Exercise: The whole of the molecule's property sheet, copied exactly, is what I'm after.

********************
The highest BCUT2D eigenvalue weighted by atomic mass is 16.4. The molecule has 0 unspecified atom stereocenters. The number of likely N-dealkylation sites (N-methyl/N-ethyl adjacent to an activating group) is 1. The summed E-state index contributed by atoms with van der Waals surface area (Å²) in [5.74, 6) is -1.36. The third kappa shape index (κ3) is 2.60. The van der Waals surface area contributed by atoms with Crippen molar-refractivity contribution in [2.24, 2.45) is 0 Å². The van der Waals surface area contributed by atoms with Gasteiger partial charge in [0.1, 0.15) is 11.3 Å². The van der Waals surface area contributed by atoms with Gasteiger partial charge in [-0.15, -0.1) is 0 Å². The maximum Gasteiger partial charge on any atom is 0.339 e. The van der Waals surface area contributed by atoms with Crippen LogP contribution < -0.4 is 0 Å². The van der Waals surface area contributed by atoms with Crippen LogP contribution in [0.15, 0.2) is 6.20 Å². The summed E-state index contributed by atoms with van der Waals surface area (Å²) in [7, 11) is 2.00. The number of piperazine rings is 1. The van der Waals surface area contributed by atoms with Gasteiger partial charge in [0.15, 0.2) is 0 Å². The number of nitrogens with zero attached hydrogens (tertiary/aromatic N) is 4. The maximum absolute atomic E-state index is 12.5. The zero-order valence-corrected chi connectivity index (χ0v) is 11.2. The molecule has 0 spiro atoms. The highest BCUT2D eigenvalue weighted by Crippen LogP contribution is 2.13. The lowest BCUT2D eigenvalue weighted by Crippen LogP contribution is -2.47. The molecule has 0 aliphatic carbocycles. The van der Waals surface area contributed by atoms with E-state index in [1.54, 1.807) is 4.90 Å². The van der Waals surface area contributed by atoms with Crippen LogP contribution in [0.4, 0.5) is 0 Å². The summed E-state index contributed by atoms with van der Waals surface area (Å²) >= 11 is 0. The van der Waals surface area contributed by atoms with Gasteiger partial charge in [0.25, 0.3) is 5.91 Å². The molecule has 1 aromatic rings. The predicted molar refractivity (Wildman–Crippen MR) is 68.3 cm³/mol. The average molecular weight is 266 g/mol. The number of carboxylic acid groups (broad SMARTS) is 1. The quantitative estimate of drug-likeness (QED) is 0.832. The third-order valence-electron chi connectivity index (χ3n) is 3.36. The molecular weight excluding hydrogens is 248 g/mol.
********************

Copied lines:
The highest BCUT2D eigenvalue weighted by atomic mass is 16.4. The molecule has 0 unspecified atom stereocenters. The number of likely N-dealkylation sites (N-methyl/N-ethyl adjacent to an activating group) is 1. The summed E-state index contributed by atoms with van der Waals surface area (Å²) in [5.74, 6) is -1.36. The third kappa shape index (κ3) is 2.60. The van der Waals surface area contributed by atoms with Crippen molar-refractivity contribution in [2.24, 2.45) is 0 Å². The van der Waals surface area contributed by atoms with Gasteiger partial charge in [0.1, 0.15) is 11.3 Å². The van der Waals surface area contributed by atoms with Gasteiger partial charge in [-0.15, -0.1) is 0 Å². The maximum Gasteiger partial charge on any atom is 0.339 e. The van der Waals surface area contributed by atoms with Crippen LogP contribution < -0.4 is 0 Å². The van der Waals surface area contributed by atoms with Crippen LogP contribution in [0.15, 0.2) is 6.20 Å². The summed E-state index contributed by atoms with van der Waals surface area (Å²) in [7, 11) is 2.00. The number of piperazine rings is 1. The van der Waals surface area contributed by atoms with Gasteiger partial charge in [0.15, 0.2) is 0 Å². The number of nitrogens with zero attached hydrogens (tertiary/aromatic N) is 4. The maximum absolute atomic E-state index is 12.5. The zero-order valence-corrected chi connectivity index (χ0v) is 11.2. The molecule has 0 spiro atoms. The highest BCUT2D eigenvalue weighted by Crippen LogP contribution is 2.13. The lowest BCUT2D eigenvalue weighted by Crippen LogP contribution is -2.47. The molecule has 0 aliphatic carbocycles. The van der Waals surface area contributed by atoms with E-state index in [1.54, 1.807) is 4.90 Å². The van der Waals surface area contributed by atoms with Crippen LogP contribution in [0.4, 0.5) is 0 Å². The summed E-state index contributed by atoms with van der Waals surface area (Å²) >= 11 is 0. The van der Waals surface area contributed by atoms with Gasteiger partial charge in [0.25, 0.3) is 5.91 Å². The molecule has 1 aromatic rings. The predicted molar refractivity (Wildman–Crippen MR) is 68.3 cm³/mol. The average molecular weight is 266 g/mol. The number of carboxylic acid groups (broad SMARTS) is 1. The quantitative estimate of drug-likeness (QED) is 0.832. The third-order valence-electron chi connectivity index (χ3n) is 3.36. The molecular weight excluding hydrogens is 248 g/mol.